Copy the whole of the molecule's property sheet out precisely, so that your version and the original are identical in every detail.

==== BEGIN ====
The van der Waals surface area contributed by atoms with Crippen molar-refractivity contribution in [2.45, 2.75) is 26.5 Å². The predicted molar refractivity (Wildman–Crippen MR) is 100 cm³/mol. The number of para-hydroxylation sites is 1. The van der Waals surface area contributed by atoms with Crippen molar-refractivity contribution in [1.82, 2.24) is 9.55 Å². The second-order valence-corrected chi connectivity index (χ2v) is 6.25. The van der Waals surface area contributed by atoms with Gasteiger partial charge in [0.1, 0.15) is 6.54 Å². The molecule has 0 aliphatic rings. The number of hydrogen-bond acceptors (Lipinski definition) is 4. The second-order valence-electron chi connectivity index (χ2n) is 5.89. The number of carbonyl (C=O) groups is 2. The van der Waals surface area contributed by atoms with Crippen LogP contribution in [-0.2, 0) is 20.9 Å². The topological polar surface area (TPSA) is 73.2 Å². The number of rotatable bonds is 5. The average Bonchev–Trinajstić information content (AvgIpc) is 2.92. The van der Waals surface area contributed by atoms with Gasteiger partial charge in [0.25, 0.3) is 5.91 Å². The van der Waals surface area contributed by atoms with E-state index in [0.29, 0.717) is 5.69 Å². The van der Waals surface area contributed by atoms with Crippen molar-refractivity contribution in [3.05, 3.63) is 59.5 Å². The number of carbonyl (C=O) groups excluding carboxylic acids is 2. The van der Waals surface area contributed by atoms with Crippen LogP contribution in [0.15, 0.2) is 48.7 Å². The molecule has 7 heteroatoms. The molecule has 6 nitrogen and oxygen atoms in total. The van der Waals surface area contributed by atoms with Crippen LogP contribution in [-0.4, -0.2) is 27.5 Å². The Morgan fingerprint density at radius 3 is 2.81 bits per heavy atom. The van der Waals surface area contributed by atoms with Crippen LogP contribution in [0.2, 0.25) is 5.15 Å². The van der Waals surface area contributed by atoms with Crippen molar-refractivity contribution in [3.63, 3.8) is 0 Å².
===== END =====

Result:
The van der Waals surface area contributed by atoms with Crippen molar-refractivity contribution in [2.45, 2.75) is 26.5 Å². The predicted molar refractivity (Wildman–Crippen MR) is 100 cm³/mol. The number of para-hydroxylation sites is 1. The van der Waals surface area contributed by atoms with Crippen molar-refractivity contribution in [1.82, 2.24) is 9.55 Å². The second-order valence-corrected chi connectivity index (χ2v) is 6.25. The van der Waals surface area contributed by atoms with Gasteiger partial charge in [0.1, 0.15) is 6.54 Å². The molecule has 0 aliphatic rings. The number of hydrogen-bond acceptors (Lipinski definition) is 4. The second-order valence-electron chi connectivity index (χ2n) is 5.89. The number of carbonyl (C=O) groups is 2. The van der Waals surface area contributed by atoms with Crippen LogP contribution in [-0.2, 0) is 20.9 Å². The topological polar surface area (TPSA) is 73.2 Å². The number of rotatable bonds is 5. The average Bonchev–Trinajstić information content (AvgIpc) is 2.92. The van der Waals surface area contributed by atoms with Gasteiger partial charge in [0.25, 0.3) is 5.91 Å². The van der Waals surface area contributed by atoms with E-state index in [0.29, 0.717) is 5.69 Å². The van der Waals surface area contributed by atoms with Crippen molar-refractivity contribution in [3.05, 3.63) is 59.5 Å². The number of carbonyl (C=O) groups excluding carboxylic acids is 2. The van der Waals surface area contributed by atoms with Crippen LogP contribution in [0.15, 0.2) is 48.7 Å². The molecule has 7 heteroatoms. The molecule has 6 nitrogen and oxygen atoms in total. The van der Waals surface area contributed by atoms with Crippen LogP contribution in [-0.4, -0.2) is 27.5 Å². The Morgan fingerprint density at radius 3 is 2.81 bits per heavy atom. The van der Waals surface area contributed by atoms with Crippen LogP contribution in [0.2, 0.25) is 5.15 Å². The van der Waals surface area contributed by atoms with Crippen molar-refractivity contribution in [3.63, 3.8) is 0 Å².